The Collaborative International Dictionary of English v.0.48:
Stove \Stove\, n. [D. stoof a foot stove, originally, a heated
room, a room for a bath; akin to G. stube room, OHG. stuba a
heated room, AS. stofe, Icel. stofa a room, bathing room, Sw.
stufva, stuga, a room, Dan. stue; of unknown origin. Cf.
Estufa, Stew, Stufa.]
1. A house or room artificially warmed or heated; a forcing
house, or hothouse; a drying room; -- formerly,
designating an artificially warmed dwelling or room, a
parlor, or a bathroom, but now restricted, in this sense,
to heated houses or rooms used for horticultural purposes
or in the processes of the arts.
When most of the waiters were commanded away to
their supper, the parlor or stove being nearly
emptied, in came a company of musketeers. --Earl of
How tedious is it to them that live in stoves and
caves half a year together, as in Iceland, Muscovy,
or under the pole! --Burton.
2. An apparatus, consisting essentially of a receptacle for
fuel, made of iron, brick, stone, or tiles, and variously
constructed, in which fire is made or kept for warming a
room or a house, or for culinary or other purposes.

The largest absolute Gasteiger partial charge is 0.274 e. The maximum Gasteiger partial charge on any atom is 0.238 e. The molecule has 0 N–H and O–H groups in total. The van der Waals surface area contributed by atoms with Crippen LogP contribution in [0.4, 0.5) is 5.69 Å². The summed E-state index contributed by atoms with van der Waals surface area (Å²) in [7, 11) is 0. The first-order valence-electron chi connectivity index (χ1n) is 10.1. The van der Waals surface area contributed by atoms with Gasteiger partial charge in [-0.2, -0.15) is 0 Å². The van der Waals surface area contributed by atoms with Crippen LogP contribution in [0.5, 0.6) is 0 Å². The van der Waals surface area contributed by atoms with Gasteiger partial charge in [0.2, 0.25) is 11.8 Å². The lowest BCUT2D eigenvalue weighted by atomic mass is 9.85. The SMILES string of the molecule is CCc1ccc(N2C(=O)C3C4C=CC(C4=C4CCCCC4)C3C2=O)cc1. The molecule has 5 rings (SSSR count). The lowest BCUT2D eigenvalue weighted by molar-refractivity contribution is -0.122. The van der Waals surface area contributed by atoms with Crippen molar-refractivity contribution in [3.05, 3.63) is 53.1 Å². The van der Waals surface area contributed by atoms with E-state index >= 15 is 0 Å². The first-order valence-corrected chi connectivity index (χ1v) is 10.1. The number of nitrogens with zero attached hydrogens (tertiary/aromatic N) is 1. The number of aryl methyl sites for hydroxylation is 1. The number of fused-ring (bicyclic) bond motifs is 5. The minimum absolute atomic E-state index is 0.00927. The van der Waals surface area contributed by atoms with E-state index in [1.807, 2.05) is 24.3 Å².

3. Hence, in modern dwellings: An appliance having a top
surface with fittings suitable for heating pots and pans
for cooking, frying, or boiling food, most commonly heated
by gas or electricity, and often combined with an oven in
a single unit; a cooking stove. Such units commonly have
two to six heating surfaces, called burners, even if they
are heated by electricity rather than a gas flame.
Cooking stove, a stove with an oven, opening for pots,
kettles, and the like, -- used for cooking.
Dry stove. See under Dry.
Foot stove. See under Foot.
Franklin stove. See in the Vocabulary.
Stove plant (Bot.), a plant which requires artificial heat
to make it grow in cold or cold temperate climates.
Stove plate, thin iron castings for the parts of stoves.